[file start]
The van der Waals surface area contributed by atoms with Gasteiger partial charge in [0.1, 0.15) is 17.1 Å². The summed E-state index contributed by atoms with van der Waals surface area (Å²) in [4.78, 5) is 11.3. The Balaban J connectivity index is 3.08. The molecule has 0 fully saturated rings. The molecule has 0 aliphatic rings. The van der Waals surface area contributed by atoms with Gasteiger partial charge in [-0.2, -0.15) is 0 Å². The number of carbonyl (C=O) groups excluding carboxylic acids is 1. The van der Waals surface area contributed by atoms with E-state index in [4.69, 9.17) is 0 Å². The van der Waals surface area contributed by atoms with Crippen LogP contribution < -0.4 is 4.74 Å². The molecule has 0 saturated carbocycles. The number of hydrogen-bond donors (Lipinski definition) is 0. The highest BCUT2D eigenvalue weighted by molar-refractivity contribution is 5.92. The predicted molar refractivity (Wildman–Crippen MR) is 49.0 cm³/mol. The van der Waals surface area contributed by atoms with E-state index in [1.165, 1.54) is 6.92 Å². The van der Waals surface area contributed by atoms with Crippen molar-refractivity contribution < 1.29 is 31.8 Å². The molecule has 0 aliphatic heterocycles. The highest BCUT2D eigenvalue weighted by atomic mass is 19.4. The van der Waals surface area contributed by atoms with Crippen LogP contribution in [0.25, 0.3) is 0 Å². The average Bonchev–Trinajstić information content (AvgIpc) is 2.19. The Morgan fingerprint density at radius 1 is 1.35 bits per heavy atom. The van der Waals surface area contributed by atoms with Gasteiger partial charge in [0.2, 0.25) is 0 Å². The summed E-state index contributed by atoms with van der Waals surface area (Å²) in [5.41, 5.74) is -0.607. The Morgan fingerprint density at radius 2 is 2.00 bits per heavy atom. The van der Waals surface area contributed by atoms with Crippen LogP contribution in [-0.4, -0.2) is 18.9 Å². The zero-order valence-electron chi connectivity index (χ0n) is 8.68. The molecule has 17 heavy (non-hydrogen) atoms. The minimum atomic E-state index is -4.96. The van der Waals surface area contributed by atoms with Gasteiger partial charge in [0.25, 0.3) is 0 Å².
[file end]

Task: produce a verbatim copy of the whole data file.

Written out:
The van der Waals surface area contributed by atoms with Gasteiger partial charge in [0.1, 0.15) is 17.1 Å². The summed E-state index contributed by atoms with van der Waals surface area (Å²) in [4.78, 5) is 11.3. The Balaban J connectivity index is 3.08. The molecule has 0 fully saturated rings. The molecule has 0 aliphatic rings. The van der Waals surface area contributed by atoms with Gasteiger partial charge in [-0.2, -0.15) is 0 Å². The number of carbonyl (C=O) groups excluding carboxylic acids is 1. The van der Waals surface area contributed by atoms with E-state index in [4.69, 9.17) is 0 Å². The van der Waals surface area contributed by atoms with Crippen LogP contribution < -0.4 is 4.74 Å². The molecule has 0 saturated carbocycles. The number of hydrogen-bond donors (Lipinski definition) is 0. The highest BCUT2D eigenvalue weighted by molar-refractivity contribution is 5.92. The predicted molar refractivity (Wildman–Crippen MR) is 49.0 cm³/mol. The van der Waals surface area contributed by atoms with E-state index in [1.165, 1.54) is 6.92 Å². The van der Waals surface area contributed by atoms with Crippen molar-refractivity contribution < 1.29 is 31.8 Å². The molecule has 0 aliphatic heterocycles. The highest BCUT2D eigenvalue weighted by atomic mass is 19.4. The van der Waals surface area contributed by atoms with Crippen LogP contribution in [0.25, 0.3) is 0 Å². The average Bonchev–Trinajstić information content (AvgIpc) is 2.19. The Morgan fingerprint density at radius 1 is 1.35 bits per heavy atom. The van der Waals surface area contributed by atoms with Gasteiger partial charge in [0.2, 0.25) is 0 Å². The summed E-state index contributed by atoms with van der Waals surface area (Å²) in [5.41, 5.74) is -0.607. The Morgan fingerprint density at radius 2 is 2.00 bits per heavy atom. The van der Waals surface area contributed by atoms with Crippen LogP contribution in [-0.4, -0.2) is 18.9 Å². The zero-order valence-electron chi connectivity index (χ0n) is 8.68. The molecule has 17 heavy (non-hydrogen) atoms. The minimum atomic E-state index is -4.96. The van der Waals surface area contributed by atoms with Gasteiger partial charge in [0.25, 0.3) is 0 Å².